Vivian Boyko adjusts her ring light, freshens up her lipstick and tucks a loose strand of hair into her I Love Lucy red wig.
3-2-1 — record.
At 69, Boyko is taking TikTok by storm, one follower at a time.
The Saskatoon grandmother joined the social media platform to promote her book about a time-travelling granny. Six weeks after posting her first video, it became much more.
“There were a million views and all of a sudden there were thousands and thousands of followers and comments and messages that I couldn’t keep up with. And from there, it lit the fire,” she says.
Boyko is considered an “Oldfluencer.” One of a growing number of people over 58 who is putting a new spin on what it means to age. She’s part of the baby boom generation, born between 1946-1964, that is healthier, wealthier and more influential than any age group that came before them.
Boyko’s three sons thought their mother’s new passion would fizzle out once she realized how hard it was to attract TikTok followers. Two years later, she has millions of views and 378,000 followers from all over the world.
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“I think our age faces a stereotype that we’re done, that we’ve raised our families (and) now we’re just going to sit in a chair — that’s not the way it is,” Boyko tells Global News’ The New Reality.
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Instead, like Boyko, baby boomers are living out their bucket lists, tackling new challenges while shredding those stereotypes along the way.
And because of the sheer size of their demographic, they pack an economic punch.
“Hands down, they’re the largest economic driver in Canadian and U.S. culture,” says Sabaa Quao, chief creative officer for Cossette, one of the largest communications and marketing companies in Canada. “More than millennials, (generation) X and Z combined.”
Big boomer business
It’s estimated that Canadians over age 55 control 60 per cent of total consumer spending. Compared to other age groups, they buy more cars, fashion and just about everything.
Yet only one-10th of marketing dollars is spent on this demographic.
Quao admits older generations are at times looked at as an afterthought.
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“When I started, I was 26 and there was an obsession with marketing to generation X and ‘how do we connect to them?’ A decade later, the obsession was millennials, now it’s generation Z. And so this focus on the youth market never really goes away.”
He says smart brands understand they need to appeal to more than one audience.
“You just can’t assume that you can use one generic way of speaking to everyone anymore,” Quao adds.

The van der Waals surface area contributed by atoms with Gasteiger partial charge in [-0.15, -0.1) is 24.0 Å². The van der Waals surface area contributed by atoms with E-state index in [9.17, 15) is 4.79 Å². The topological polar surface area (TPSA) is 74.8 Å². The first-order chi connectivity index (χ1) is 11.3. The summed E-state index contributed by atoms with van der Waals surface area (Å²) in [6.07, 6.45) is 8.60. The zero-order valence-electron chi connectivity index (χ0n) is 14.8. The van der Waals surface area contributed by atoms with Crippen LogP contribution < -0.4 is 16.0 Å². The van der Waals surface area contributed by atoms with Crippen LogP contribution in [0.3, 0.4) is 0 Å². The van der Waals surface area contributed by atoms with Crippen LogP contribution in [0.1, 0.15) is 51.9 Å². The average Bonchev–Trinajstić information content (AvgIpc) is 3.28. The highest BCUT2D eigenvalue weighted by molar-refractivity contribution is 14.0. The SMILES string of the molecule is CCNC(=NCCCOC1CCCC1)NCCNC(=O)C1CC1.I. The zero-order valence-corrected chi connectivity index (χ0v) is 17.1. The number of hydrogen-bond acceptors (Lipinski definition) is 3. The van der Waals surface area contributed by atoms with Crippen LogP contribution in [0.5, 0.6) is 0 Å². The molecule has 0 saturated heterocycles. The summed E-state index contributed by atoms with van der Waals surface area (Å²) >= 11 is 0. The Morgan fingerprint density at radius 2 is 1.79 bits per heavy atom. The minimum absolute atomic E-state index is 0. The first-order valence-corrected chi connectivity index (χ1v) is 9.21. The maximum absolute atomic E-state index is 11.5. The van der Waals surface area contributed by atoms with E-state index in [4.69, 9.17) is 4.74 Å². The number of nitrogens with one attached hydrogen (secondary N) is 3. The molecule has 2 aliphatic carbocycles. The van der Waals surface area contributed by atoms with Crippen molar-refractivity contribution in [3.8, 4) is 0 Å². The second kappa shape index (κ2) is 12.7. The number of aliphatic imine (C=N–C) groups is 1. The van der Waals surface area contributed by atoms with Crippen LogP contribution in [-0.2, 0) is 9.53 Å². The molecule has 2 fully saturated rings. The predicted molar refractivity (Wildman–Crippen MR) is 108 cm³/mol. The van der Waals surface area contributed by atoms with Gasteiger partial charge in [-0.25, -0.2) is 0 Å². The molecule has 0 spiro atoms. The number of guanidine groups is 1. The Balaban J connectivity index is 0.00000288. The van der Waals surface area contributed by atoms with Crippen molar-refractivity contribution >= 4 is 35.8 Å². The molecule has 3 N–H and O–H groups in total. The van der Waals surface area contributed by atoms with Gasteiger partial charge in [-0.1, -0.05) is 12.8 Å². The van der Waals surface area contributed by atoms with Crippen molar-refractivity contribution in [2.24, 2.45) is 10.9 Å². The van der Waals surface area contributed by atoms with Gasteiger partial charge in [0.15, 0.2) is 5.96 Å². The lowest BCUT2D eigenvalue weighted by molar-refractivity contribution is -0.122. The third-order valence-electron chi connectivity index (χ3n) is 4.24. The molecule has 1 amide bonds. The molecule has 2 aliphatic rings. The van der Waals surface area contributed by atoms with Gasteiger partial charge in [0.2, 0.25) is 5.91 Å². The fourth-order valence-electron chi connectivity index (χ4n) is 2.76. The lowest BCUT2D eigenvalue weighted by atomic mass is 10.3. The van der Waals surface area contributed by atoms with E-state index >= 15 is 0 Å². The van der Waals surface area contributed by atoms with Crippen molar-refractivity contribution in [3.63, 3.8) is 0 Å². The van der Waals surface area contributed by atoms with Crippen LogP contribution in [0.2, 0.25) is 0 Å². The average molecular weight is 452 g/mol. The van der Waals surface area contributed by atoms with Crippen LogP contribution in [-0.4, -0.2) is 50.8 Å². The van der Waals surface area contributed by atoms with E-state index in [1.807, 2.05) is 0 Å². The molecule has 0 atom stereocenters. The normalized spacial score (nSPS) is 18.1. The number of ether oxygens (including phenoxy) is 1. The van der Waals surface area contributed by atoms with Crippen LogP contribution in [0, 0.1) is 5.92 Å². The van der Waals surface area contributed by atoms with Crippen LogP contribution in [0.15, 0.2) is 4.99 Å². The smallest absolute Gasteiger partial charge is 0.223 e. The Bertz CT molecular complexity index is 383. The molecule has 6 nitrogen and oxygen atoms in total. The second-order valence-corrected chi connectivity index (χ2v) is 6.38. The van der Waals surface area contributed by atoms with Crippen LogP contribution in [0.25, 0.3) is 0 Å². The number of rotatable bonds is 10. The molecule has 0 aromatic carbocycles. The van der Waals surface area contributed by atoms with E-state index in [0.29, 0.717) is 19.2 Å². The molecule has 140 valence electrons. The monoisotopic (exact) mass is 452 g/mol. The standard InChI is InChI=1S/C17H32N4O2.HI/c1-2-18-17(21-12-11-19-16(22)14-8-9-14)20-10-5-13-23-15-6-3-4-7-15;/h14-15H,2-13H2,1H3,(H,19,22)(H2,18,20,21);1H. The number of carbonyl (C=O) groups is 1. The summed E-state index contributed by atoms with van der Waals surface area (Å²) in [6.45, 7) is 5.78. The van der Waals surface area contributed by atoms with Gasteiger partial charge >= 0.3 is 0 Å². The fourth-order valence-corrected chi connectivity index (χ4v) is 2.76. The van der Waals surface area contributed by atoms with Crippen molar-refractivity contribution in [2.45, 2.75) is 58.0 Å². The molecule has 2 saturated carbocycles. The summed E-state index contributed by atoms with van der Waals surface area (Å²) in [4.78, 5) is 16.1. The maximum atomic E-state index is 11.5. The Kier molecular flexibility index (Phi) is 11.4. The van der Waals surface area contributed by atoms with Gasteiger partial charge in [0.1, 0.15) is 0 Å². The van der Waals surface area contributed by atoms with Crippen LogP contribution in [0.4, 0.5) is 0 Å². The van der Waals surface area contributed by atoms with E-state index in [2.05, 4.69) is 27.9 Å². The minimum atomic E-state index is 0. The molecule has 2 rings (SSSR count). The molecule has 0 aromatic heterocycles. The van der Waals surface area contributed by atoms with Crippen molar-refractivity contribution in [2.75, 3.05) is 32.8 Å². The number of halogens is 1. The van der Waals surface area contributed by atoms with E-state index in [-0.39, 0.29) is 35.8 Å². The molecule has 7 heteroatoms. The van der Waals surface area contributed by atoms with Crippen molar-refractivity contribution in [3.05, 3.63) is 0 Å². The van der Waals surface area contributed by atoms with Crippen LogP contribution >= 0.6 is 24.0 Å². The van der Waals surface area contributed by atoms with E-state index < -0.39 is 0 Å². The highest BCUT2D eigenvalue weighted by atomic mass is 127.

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During the pandemic, the Quebec government had a problem. Young people were tuning out of COVID-19 awareness campaigns. So Cossette’s creative team found a secret weapon. They used Oldfluencers to deliver the message on social media to connect with young people.
“It stood out because you saw older people doing things that you would see from younger influencers on TikTok,” Quao says.
The campaign went viral with 35 million views from all over the world.
Another reason it worked, Quao believes, is because it connected young people to their grandparents’ generation.
“I think of my kids and my parents and their relationship, and they will listen to things from my mum or my dad more than they might listen to me,” he says.
Own your age
Caddis Eyewear took its strategy one step further. Its campaigns are designed for those over 40 because they are the ones who need glasses.
CEO Tim Parr knew he had more than a concept when a venture capitalist told him it would never work because everyone wants to look 15 years younger.
“I don’t believe in A-HA moments, but it was the biggest A-HA moment that I’ve ever had,” Parr says. He now had a mission.
Only real people in their 40s, 50s and 60s are featured in Caddis ads, along with their stories and their feelings about aging.
“We’re in the age movement,” he told his co-founders. “We’re going to redefine what it means to age in modern and contemporary culture.”
“Our mission is to get this message out and create a platform for people to have this discussion about age,” he said.
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Parr got some unexpected advocates when broadcaster and author Katie Couric discovered his eyewear and called him out of the blue.